The optimal screening modality is a shared decision-making process, which incorporates individual patient preferences, values, and risk, as well as test effectiveness, resource availability, test safety, convenience, comfort, and cost. Most strategies are based either on an annual or biennial stool-based testing (FOBTs, Fecal DNA), CT colonography every five years, with optical colonoscopy reserved for positive finding requiring further investigation, or partial/complete colonic endoscopic procedures (25). Optical colonoscopy is the most preferred and accurate of all the screening methods for CRC screening. After a well-informed decision process, the best screening test is one that the patient is willing to complete according to the test instructions (26).
Studies evaluating the incidence of CRC following initial complete colonoscopy with polypectomy demonstrate significant reduction rates ranging from 76% to 90% (27,28). The National Polyp Study demonstrated a 53% reduction in CRC-related mortality after colonoscopic polypectomy (29). The screening uptake for CRC defines the cross-sectional assessment of compliance to the screening modality and according to the ACS of the average-risk population. In March 2014, the National Colorectal Cancer Roundtable (NCCRT) launched an ambitious initiative to reach an 80% CRC screening rate of eligible adults (30). If successful, an estimated 277,000 CRC cases and 203,000 CRC deaths will be prevented by 2030. In the US, the proportion of adults older than 50 years with a recent screening test ranged from 53% to 73% between 2011–2013 far below those of other recommended adult preventive services. Factors affecting CRC screening uptake include: sociodemographic factors, healthcare systems and provider factors, and psychosocial factors such as knowledge barriers, risk versus benefit perception concerns, and cultural biases (31). In a recent study from the ACS, Fedewa and colleagues evaluated CRC screening beginning at age 45. Among people ages 45 to 49, past-year CRC screening rates rose from 4.8% in the first quarter of 2018 to 6.6% in the second quarter, 8.8% in the third quarter, and 11.7% in the fourth quarter. This was accompanied by a relatively stable rate among adults over the age of 50 (32). These factors affecting the CRC screening rate may become more relevant in the at-risk younger adult population as interventions are created to address the increasing incidence of CRC. Table 3 shows the predictors of CRC non-screening rates with lack of health insurance often cited as a major predictor of non-screening. At a system-based level, implementing policies to decrease direct patient financial burden, increasing provider access, and standardizing screening modalities may improve on patient compliance and screening uptake. There has been tremendous progress in the field of medicine and despite the advancements in the world; there is still a lack of access to basic health needs and care. These are all issues that could be diminished by reducing the disparities that isolate these populations.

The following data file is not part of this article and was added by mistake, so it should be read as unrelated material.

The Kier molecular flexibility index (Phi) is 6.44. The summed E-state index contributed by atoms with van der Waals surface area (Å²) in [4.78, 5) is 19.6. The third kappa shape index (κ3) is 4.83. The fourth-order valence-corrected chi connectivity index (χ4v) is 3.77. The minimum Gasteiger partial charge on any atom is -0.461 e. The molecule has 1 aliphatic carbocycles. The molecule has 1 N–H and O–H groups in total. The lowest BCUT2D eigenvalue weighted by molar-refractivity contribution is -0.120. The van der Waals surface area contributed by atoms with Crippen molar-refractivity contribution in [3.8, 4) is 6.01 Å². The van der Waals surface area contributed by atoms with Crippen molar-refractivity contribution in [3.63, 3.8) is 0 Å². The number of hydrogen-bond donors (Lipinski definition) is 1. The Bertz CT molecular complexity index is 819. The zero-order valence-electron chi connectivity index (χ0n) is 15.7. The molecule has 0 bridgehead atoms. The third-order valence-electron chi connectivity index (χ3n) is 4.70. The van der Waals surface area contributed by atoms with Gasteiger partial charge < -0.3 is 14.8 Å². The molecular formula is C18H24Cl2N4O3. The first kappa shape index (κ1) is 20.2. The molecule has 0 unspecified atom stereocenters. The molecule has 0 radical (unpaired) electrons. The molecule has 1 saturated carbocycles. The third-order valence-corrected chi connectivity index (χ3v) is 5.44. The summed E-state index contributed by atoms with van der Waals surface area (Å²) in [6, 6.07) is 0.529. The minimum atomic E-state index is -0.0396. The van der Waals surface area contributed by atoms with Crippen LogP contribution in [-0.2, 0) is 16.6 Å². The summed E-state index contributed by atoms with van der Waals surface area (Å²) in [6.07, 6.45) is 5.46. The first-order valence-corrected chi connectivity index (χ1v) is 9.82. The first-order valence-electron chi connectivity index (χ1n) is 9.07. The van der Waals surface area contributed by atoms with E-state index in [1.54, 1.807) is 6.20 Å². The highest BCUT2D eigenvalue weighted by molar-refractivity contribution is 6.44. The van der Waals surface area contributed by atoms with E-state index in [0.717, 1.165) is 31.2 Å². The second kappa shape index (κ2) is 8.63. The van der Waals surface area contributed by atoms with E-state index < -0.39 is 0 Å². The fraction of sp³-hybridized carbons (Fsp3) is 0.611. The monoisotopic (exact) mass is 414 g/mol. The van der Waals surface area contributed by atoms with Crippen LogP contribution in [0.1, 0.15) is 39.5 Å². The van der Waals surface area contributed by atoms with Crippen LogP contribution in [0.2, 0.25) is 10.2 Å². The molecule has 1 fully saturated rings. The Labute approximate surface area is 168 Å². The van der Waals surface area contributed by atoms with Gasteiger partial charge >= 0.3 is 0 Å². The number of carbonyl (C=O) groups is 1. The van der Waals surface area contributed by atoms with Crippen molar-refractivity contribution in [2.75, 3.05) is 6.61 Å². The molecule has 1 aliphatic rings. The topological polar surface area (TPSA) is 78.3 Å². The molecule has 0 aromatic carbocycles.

Some of these disparities are related to the geography and a shortage of physicians. In addition, income inequality with individuals and families simply unable to afford health care allows for the perpetuation of the process.
Global health professionals exploring opportunities to advocate for underrepresented communities in public health forums may solve these economic challenges. Encouraging physicians to practice in remote areas with incentives and introducing policies may reduce barriers and increase access to health care.